Why does the state exist?

It is easy to think the State has a lot of different objects — military, political, economic, and what not. But in a way things are much simpler than that. The State exists simply to promote and to protect the ordinary happiness of human beings in this life. A husband and wife chatting over a fire, a couple of friends having a game of darts in a pub, a man reading a book in his own room or digging in his own garden — that is what the State is there for. And unless they are helping to increase and prolong and protect such moments, all the laws, parliaments, armies, courts, police, economics, etc., are simply a waste of time.

What our Federal government should be

The true theory of our Constitution is surely the wisest and best, that the States are independent as to everything within themselves, and united as to everything respecting foreign affairs. Let the General Government be reduced to foreign concerns only, and let our affairs be disentangled from those of all other nations, except as to commerce, which the merchants will manage the better, the more they are left free to manage for themselves, and our General Government may be reduced to a very simple organization, and a very inexpensive one; a few plain duties to be performed by a few servants.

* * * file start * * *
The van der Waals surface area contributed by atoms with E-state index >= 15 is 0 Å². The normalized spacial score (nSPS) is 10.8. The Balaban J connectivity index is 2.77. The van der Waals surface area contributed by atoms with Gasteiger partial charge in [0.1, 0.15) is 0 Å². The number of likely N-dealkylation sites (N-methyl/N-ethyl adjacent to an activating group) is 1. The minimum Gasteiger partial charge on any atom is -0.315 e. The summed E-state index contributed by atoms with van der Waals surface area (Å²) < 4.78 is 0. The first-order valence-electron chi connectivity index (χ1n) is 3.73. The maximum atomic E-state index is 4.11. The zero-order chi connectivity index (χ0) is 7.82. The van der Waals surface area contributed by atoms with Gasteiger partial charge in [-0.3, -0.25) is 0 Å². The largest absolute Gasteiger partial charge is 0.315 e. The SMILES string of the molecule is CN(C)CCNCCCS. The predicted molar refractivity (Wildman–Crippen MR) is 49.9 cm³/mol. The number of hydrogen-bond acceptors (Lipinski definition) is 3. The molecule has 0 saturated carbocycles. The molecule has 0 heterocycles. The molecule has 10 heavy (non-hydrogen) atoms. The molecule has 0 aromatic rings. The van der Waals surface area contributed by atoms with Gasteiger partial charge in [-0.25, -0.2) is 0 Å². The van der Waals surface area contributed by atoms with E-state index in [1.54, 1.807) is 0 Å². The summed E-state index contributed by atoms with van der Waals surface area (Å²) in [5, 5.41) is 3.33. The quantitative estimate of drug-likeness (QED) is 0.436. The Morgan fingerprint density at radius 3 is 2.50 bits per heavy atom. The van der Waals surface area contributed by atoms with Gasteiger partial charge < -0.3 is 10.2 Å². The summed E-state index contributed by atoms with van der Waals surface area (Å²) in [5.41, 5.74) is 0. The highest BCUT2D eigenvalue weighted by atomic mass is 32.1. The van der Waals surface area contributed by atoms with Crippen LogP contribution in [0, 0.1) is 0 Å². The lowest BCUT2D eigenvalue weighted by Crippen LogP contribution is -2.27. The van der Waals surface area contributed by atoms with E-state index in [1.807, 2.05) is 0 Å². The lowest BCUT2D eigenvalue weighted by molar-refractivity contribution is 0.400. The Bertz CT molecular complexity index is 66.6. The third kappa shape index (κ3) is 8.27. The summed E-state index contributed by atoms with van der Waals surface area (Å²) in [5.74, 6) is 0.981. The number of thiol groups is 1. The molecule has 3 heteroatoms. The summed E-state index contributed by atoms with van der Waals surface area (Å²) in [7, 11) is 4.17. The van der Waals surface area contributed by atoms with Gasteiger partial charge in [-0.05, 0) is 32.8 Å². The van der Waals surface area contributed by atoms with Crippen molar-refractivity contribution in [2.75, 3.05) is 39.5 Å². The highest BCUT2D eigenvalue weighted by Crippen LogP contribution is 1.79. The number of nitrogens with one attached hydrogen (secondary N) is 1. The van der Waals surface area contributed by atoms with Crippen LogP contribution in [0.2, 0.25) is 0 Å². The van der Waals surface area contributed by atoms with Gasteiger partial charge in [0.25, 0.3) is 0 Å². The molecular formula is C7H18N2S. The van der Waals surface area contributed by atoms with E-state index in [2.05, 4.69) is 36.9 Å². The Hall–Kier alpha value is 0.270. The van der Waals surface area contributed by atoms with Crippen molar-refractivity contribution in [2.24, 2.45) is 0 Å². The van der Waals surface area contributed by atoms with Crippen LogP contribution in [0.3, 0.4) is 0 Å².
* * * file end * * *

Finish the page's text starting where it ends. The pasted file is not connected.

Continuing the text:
Our current madness

It is a madness to think that the Founders created a republic wherein people are meant to keep the least possible amount of the money they earn, and that the rest must be paid in taxes to an unaccountable bipartisan kleptocracy, one that reliably wastes it on unnecessary wars; unwanted, unneeded and illegal immigrants; slackers, thugs, and legally favored minorities; and innumerable foreigners seeking handouts for their Swiss bank accounts from Americans who make cars at Chevy, or mine the coal, or carry the mail, or protect the populace from criminals, or plow the snow, or deliver packages, or pick-up the garbage, or defend the republic with their lives and limbs.

The enemy is the State

[The State] has taken on a vast mass of new duties and responsibilities; it has spread out its powers until they penetrate to every act of the citizen, however secret; it has begun to throw around its operations the high dignity and impeccability of a State religion; its agents become a separate and superior caste, with authority to bind and loose, and their thumbs in every pot. But it still remains, as it was in the beginning, the common enemy of all well-disposed, industrious and decent men.